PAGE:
Wednesday, April 7, 2010

West Bengal terracotta temple architecture

Although there is plenty of evidence of human settlement in Bengal from prehistoric times but there are regrettable dearth of evidence. This is because of the soil structure of Bengal. The community being spread on the alluvial plain of the mighty rivers of Ganges , Brahmaputra the whole region is susceptible to flood and its resulting unsettling geographical pattern. The only somewhat undulated regions being the western Chota Nagpur and the Himalayan ridges of east and the north. This soil structure is reflected in the building material chosen by the Bengali temple designers. Mainly the terra cotta temples with elaborate surface decorations and lettering written in nagari alphabets.

The roof structure also has been the effect of the heavy rainfall that the Ganges river delta and the Terai experiences throughout the monsoon, it has been curved effectively in most cases to get rid of the huge amount of water as soon as possible and thereby increasing the life time of the structure.

The architectural evidence generally has been from the Gupta Empire period onwards. There has been recent discoveries of terra cotta plaques from the times of Chandraketugarh and Mahasthangarh throwing additional light on the architectural styles of Sunga and Gupta periods. Apart from the Palavi and Phamsana influence on the architectural style it is also closely connected to the Bhanja style of temples from Mayurbhanj district of Orrisa. But the temples of south Bengal is a distinction due to its roofing style so unique and closely related to the paddy roofed traditional building style of rural Bengal. Bishnupur in the southern district Bankura of West Bengal has a remarkable set of such temples which being built from the Malla dynasty are examples of this style. Most of these temples are covered on the outer surface with terra cotta reliefs which contains plenty of secular materials making these important to reconstruct the social structure from these times.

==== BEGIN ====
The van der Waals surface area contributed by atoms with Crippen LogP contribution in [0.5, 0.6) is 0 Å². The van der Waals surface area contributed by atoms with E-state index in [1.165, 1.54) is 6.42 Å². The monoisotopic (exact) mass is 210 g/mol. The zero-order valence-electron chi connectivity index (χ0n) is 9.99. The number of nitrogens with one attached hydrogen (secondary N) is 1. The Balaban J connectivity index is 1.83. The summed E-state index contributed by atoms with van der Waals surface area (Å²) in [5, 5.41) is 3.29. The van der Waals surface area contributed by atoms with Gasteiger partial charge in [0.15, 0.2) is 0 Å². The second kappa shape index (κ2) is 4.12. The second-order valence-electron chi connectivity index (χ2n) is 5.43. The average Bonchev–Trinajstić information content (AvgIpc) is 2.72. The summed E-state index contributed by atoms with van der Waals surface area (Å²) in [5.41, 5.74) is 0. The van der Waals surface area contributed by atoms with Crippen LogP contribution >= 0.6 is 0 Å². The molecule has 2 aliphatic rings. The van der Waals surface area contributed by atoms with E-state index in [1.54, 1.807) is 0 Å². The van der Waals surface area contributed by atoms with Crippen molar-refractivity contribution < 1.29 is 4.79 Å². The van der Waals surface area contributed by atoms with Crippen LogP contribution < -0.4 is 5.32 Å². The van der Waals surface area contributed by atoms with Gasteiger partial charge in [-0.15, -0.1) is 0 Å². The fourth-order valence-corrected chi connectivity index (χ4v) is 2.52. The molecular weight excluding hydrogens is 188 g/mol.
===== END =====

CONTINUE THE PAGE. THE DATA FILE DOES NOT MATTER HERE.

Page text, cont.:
The temple structures contain gabled roofs which are colloquially called the chala, For example a gabled roof with an eight sided pyramid structured roof with be called "ath chala" or literally the eight faces of the roof. And frequently there is more than one tower in the temple building. These are built of laterite and brick bringing them at the mercy of severe weather conditions of southern Bengal. Dakshineswar Kali Temple is one example of the Bhanja style while the additional small temples of Shiva along the river bank are example of southern Bengal roof style though in much smaller dimension.
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